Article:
(ii) Clark’s method: In this method calculated amount of lime is added to hard water. It precipitates out calcium carbonate and magnesium hydroxide which can be filtered off.



9.6.7 Permanent Hardness

It is due to the presence of soluble salts of magnesium and calcium in the form of chlorides and sulphates in water. Permanent hardness is not removed by boiling. It can be removed by the following methods:

(i) Treatment with washing soda (sodium carbonate): Washing soda reacts with soluble calcium and magnesium chlorides and sulphates in hard water to form insoluble carbonates.


(ii) Calgon’s method: Sodium hexameta-phosphate (Na6P6O18), commercially called ‘calgon’, when added to hard water, the following reactions take place.


The complex anion keeps the Mg2+ and Ca2+ ions in solution.

(iii) Ion-exchange method: This method is also called zeolite/permutit process. Hydrated sodium aluminium silicate is zeolite/permutit. For the sake of simplicity, sodium aluminium silicate (NaAlSiO4) can be written as NaZ. When this is added in hard water, exchange reactions take place.


Permutit/zeolite is said to be exhausted when all the sodium in it is used up. It is regenerated for further use by treating with an aqueous sodium chloride solution.


(iv) Synthetic resins method: Nowadays hard water is softened by using synthetic cation exchangers. This method is more efficient than zeolite process. Cation exchange resins contain large organic molecule with - SO3H group and are water insoluble. Ion exchange resin (RSO3H) is changed to RNa by treating it with NaCl. The resin exchanges Na+ ions with Ca2+ and Mg2+ ions present in hard water to make the water soft. Here R is resin anion.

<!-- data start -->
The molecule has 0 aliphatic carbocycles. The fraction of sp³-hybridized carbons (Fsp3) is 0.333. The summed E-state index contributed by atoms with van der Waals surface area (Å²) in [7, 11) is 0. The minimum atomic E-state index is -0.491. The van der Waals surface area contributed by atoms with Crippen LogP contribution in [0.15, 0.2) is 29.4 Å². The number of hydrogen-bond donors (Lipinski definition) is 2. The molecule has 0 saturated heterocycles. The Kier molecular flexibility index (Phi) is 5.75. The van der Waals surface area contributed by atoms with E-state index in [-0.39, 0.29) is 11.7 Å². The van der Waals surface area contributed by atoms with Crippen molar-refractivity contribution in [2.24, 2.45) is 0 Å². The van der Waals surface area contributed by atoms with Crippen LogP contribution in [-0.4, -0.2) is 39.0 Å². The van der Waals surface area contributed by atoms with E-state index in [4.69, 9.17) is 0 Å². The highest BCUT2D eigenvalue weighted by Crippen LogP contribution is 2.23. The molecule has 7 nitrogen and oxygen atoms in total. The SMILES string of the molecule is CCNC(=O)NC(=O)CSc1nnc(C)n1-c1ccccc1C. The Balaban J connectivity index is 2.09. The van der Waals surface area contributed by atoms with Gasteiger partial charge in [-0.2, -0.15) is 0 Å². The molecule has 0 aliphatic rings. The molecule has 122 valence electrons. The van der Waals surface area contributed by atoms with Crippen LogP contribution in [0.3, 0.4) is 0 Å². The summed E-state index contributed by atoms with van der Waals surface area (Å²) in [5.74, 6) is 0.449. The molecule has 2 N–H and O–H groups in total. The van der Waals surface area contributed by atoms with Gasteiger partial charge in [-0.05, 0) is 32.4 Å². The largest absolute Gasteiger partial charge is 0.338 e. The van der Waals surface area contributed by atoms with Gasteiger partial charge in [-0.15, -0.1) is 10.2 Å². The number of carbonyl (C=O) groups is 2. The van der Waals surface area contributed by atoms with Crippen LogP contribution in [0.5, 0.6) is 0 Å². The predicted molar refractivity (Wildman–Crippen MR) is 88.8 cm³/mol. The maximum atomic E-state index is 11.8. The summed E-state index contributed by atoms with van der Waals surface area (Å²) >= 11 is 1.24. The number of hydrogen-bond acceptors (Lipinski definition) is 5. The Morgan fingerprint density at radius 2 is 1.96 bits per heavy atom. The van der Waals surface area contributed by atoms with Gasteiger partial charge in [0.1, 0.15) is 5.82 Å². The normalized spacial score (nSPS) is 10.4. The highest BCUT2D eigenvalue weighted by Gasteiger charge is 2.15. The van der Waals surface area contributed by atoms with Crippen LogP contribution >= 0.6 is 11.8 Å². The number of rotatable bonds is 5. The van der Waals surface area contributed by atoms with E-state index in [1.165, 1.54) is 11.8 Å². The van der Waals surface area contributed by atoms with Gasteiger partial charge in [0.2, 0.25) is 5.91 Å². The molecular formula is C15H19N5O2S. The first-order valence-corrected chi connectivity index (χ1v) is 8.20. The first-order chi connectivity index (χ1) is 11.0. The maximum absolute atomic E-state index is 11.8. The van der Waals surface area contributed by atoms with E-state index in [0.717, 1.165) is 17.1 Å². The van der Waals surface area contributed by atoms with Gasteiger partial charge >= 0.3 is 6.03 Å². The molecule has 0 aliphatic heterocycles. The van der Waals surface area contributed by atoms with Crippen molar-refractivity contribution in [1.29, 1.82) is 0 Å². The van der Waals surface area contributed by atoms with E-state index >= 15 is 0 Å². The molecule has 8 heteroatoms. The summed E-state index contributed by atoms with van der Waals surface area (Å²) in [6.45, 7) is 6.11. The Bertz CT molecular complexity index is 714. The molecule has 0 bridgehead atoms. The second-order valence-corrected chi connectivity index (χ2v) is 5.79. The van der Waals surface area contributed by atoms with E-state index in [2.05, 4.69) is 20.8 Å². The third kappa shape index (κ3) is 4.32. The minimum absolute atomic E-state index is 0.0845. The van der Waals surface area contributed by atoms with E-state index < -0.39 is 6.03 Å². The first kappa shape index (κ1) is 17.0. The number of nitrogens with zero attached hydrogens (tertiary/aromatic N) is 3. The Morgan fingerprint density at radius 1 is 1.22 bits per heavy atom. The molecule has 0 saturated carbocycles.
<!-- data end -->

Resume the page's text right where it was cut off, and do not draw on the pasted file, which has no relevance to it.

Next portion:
2RH(s) + M2+(aq) → R2M(s) + 2Na+(aq)

The resin can be regenerated by adding aqueous NaCl solution.

Pure de-mineralised (de-ionized) water free from all soluble mineral salts is obtained by passing water successively through a cation exchange (in the H+ form) and an anion-exchange (in the OH form) resins:

2RH(s) + M2+(aq) → MR2(s) + 2H+(aq)

In this cation exchange process, H+ exchanges for Na+, Ca2+, Mg2+ and other cations present in water. This process results in proton release and thus makes the water acidic. In the anion exchange process:

RNH2(s) + H2O(l) → RNH3+.OH(s)

RNH3+.OH(s) + X (aq) → RNH3+.X (s) + OH(aq)

OHexchanges for anions like Cl, HCO3, SO42–etc. present in water. OH ions, thus, liberated neutralise the H+ ions set free in the cation exchange.


The exhausted cation and anion exchange resin beds are regenerated by treatment with dilute acid and alkali solutions respectively.